Europe’s uranium dilemma – GIS Reports

The EU imports a fifth of its uranium supplies from Russia and sooner or later it will be pressured to look for alternatives.

Even though the media has mainly focused on the EU’s oil and gas dependence, Russia’s nuclear manufacturing is also an integral part of Europe’s energy supply. ©Getty Images

In a word

  • EU energy security is not limited to oil and gas supply
  • Europe still relies on Russian uranium to produce nuclear energy
  • Other possible suppliers also carry geopolitical risks

Russia’s invasion of Ukraine sent shockwaves across the world, especially in Europe. In energy markets, customers and households were exposed to rapidly rising prices at a critical time when the economy was just recovering from the Covid-19 pandemic.

However, the impact of the crisis on prices is only part of the story and will likely be resolved by market mechanisms over time. The most important and lasting effect is the tectonic shift unleashed in global trade, investment decisions and policy shifts.

Energy security has always been an important pillar of EU energy policy, but has received varying attention over the years. In times of scarcity (even if only perceived) it acquires a great sense of urgency, but then fades to the back burner when supplies are plentiful and prices low. Today, the question is again on the front of the stage. Everyone closely monitors the Russian energy supply in Europe, measures the threats and hopes to weaken this political lever. As European Commissioner for Energy Kadri Simson described it: “Russia’s invasion of Ukraine has worsened the security of supply situation.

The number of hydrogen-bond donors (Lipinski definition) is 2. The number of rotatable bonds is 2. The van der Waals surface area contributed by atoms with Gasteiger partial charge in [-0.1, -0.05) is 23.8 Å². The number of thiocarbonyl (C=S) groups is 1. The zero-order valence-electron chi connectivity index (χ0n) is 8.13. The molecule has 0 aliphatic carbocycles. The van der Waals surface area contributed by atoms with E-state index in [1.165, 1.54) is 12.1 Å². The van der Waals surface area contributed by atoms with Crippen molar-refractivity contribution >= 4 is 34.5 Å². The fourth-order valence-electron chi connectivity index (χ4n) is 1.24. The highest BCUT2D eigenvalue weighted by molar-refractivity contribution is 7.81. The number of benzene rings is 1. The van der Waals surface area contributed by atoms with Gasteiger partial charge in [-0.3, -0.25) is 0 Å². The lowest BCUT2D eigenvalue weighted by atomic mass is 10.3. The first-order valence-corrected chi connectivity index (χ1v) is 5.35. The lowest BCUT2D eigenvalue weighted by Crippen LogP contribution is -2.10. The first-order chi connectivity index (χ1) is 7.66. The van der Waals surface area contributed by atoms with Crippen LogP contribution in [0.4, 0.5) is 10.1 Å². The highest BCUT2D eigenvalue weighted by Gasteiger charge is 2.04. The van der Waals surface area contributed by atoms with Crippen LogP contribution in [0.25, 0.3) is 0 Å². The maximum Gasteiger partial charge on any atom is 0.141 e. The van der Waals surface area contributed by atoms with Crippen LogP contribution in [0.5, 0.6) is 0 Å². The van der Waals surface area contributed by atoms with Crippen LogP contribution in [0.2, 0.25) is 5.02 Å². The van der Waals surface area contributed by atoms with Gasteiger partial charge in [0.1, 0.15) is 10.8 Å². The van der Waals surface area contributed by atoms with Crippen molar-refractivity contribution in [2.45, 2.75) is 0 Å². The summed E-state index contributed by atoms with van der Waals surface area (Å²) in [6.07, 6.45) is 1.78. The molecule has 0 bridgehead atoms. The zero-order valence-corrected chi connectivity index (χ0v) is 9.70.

Europeans had long feared that Russia would use its energy trade for political purposes. The current crisis has confirmed these fears; Europe has been unable to sanction Russian energy exports due to its heavy dependence. As of 2013, all EU member states are net energy importers, with Russia being the main supplier of the main primary energy products – natural gas, crude oil and hard coal.

The invasion of Ukraine was a step too far for the international community. But the EU’s indecisiveness in imposing sanctions on Russia’s energy trade has been criticized by many commentators. The EU therefore announced its intention to phase out dependence on Russian fossil fuels well before 2030. “The new geopolitical and energy market reality requires us to significantly accelerate the transition to clean energy and increase the Europe’s energy independence from unreliable suppliers and volatile fossil fuels”. said the European Commission in early March.

Several questions arise from this statement, chief among them where these supplies will come from. The focus has been largely limited to replacing Russian oil, coal and gas. However, as has been widely recognised, a rapid switch to other fossil fuel sources is neither practical nor straightforward. Additional supplies must be secured to fill the massive void left by the loss of not only the largest exporter of fossil fuels to the continent, but also one of the cheapest suppliers. A fraction of these are readily available, but for larger volumes, investment is needed, especially given competition from other regions and consumers.

Missing fuel

Investments are needed not only in oil, coal and gas, but also in alternative energy sources, including renewable energy and nuclear energy. The International Energy Agency (IEA) recognizes the role that nuclear energy can play in reducing the EU’s dependence on gas supplies from Russia and recommends maximizing the production of the largest source of low-emission electricity in the Union. Moreover, in most of the 1.5 degree Celsius trajectories envisaged by the Intergovernmental Panel on Climate Change (IPCC), the share of nuclear energy in electricity production is expected to increase. Nuclear power is also seen as more compatible with EU climate change goals than fossil fuels.